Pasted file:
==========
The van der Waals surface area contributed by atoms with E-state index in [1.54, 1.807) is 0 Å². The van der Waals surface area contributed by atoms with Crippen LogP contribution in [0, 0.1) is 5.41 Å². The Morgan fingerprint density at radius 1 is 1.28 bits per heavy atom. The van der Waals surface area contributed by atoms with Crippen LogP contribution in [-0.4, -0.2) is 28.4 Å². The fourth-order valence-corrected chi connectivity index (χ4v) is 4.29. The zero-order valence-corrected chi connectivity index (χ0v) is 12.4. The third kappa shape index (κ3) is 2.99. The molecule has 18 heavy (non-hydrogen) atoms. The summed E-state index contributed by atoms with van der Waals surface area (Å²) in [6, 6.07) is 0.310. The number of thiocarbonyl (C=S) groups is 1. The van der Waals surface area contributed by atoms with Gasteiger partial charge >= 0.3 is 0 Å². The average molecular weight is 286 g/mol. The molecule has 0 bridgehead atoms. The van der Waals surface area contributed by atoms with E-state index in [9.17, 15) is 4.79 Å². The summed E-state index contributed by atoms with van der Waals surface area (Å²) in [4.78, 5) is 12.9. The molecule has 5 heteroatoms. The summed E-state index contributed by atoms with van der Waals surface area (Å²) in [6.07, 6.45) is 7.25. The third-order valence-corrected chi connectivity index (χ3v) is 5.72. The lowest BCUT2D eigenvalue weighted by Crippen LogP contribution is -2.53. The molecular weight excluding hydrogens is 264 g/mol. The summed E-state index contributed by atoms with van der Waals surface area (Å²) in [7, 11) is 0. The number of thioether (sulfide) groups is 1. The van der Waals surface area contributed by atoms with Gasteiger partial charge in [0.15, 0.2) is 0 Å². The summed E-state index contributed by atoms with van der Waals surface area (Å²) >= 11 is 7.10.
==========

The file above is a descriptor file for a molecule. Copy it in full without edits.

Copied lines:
The van der Waals surface area contributed by atoms with E-state index in [1.54, 1.807) is 0 Å². The van der Waals surface area contributed by atoms with Crippen LogP contribution in [0, 0.1) is 5.41 Å². The Morgan fingerprint density at radius 1 is 1.28 bits per heavy atom. The van der Waals surface area contributed by atoms with Crippen LogP contribution in [-0.4, -0.2) is 28.4 Å². The fourth-order valence-corrected chi connectivity index (χ4v) is 4.29. The zero-order valence-corrected chi connectivity index (χ0v) is 12.4. The third kappa shape index (κ3) is 2.99. The molecule has 18 heavy (non-hydrogen) atoms. The summed E-state index contributed by atoms with van der Waals surface area (Å²) in [6, 6.07) is 0.310. The number of thiocarbonyl (C=S) groups is 1. The van der Waals surface area contributed by atoms with Gasteiger partial charge >= 0.3 is 0 Å². The average molecular weight is 286 g/mol. The molecule has 0 bridgehead atoms. The van der Waals surface area contributed by atoms with E-state index in [9.17, 15) is 4.79 Å². The summed E-state index contributed by atoms with van der Waals surface area (Å²) in [4.78, 5) is 12.9. The molecule has 5 heteroatoms. The summed E-state index contributed by atoms with van der Waals surface area (Å²) in [6.07, 6.45) is 7.25. The third-order valence-corrected chi connectivity index (χ3v) is 5.72. The lowest BCUT2D eigenvalue weighted by Crippen LogP contribution is -2.53. The molecular weight excluding hydrogens is 264 g/mol. The summed E-state index contributed by atoms with van der Waals surface area (Å²) in [7, 11) is 0. The number of thioether (sulfide) groups is 1. The van der Waals surface area contributed by atoms with Gasteiger partial charge in [0.15, 0.2) is 0 Å². The summed E-state index contributed by atoms with van der Waals surface area (Å²) >= 11 is 7.10.